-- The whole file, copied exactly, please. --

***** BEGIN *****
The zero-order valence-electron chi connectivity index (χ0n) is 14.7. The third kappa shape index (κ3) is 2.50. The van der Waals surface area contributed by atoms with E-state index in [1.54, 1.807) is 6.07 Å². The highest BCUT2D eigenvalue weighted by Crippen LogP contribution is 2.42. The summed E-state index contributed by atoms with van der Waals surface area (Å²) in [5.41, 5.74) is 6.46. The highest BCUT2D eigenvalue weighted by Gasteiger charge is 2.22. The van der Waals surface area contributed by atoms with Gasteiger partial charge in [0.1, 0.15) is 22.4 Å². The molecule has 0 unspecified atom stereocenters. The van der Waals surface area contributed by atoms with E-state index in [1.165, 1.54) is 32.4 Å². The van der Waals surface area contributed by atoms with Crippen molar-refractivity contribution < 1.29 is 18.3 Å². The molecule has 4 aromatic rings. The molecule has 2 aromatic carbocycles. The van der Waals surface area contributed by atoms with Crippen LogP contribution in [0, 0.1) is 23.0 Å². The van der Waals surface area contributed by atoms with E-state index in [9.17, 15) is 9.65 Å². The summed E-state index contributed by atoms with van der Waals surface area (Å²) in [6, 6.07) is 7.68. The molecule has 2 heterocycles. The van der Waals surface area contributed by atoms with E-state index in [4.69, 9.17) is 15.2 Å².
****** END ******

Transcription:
The zero-order valence-electron chi connectivity index (χ0n) is 14.7. The third kappa shape index (κ3) is 2.50. The van der Waals surface area contributed by atoms with E-state index in [1.54, 1.807) is 6.07 Å². The highest BCUT2D eigenvalue weighted by Crippen LogP contribution is 2.42. The summed E-state index contributed by atoms with van der Waals surface area (Å²) in [5.41, 5.74) is 6.46. The highest BCUT2D eigenvalue weighted by Gasteiger charge is 2.22. The van der Waals surface area contributed by atoms with Gasteiger partial charge in [0.1, 0.15) is 22.4 Å². The molecule has 0 unspecified atom stereocenters. The van der Waals surface area contributed by atoms with E-state index in [1.165, 1.54) is 32.4 Å². The van der Waals surface area contributed by atoms with Crippen molar-refractivity contribution < 1.29 is 18.3 Å². The molecule has 4 aromatic rings. The molecule has 2 aromatic carbocycles. The van der Waals surface area contributed by atoms with Crippen LogP contribution in [0, 0.1) is 23.0 Å². The van der Waals surface area contributed by atoms with E-state index in [9.17, 15) is 9.65 Å². The summed E-state index contributed by atoms with van der Waals surface area (Å²) in [6, 6.07) is 7.68. The molecule has 2 heterocycles. The van der Waals surface area contributed by atoms with E-state index in [4.69, 9.17) is 15.2 Å².